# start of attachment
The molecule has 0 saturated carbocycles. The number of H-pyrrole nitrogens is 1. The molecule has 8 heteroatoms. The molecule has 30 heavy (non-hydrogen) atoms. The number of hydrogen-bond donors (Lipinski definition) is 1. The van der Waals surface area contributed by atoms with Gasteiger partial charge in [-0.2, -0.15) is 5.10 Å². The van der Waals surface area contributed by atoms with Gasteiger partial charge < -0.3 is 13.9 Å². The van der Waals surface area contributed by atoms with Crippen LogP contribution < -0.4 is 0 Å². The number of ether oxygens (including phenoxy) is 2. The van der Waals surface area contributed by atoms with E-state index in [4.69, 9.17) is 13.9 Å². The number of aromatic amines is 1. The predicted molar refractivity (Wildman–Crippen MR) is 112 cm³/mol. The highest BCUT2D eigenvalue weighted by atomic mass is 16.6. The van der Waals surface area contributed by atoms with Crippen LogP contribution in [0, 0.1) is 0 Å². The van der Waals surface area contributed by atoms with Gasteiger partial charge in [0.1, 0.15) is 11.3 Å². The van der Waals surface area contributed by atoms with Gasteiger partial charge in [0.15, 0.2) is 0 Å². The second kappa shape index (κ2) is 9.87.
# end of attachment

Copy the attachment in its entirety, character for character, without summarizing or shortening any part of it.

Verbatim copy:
The molecule has 0 saturated carbocycles. The number of H-pyrrole nitrogens is 1. The molecule has 8 heteroatoms. The molecule has 30 heavy (non-hydrogen) atoms. The number of hydrogen-bond donors (Lipinski definition) is 1. The van der Waals surface area contributed by atoms with Gasteiger partial charge in [-0.2, -0.15) is 5.10 Å². The van der Waals surface area contributed by atoms with Gasteiger partial charge < -0.3 is 13.9 Å². The van der Waals surface area contributed by atoms with Crippen LogP contribution < -0.4 is 0 Å². The number of ether oxygens (including phenoxy) is 2. The van der Waals surface area contributed by atoms with E-state index in [4.69, 9.17) is 13.9 Å². The number of aromatic amines is 1. The predicted molar refractivity (Wildman–Crippen MR) is 112 cm³/mol. The highest BCUT2D eigenvalue weighted by atomic mass is 16.6. The van der Waals surface area contributed by atoms with Crippen LogP contribution in [0, 0.1) is 0 Å². The van der Waals surface area contributed by atoms with Gasteiger partial charge in [0.1, 0.15) is 11.3 Å². The van der Waals surface area contributed by atoms with Gasteiger partial charge in [0.15, 0.2) is 0 Å². The second kappa shape index (κ2) is 9.87.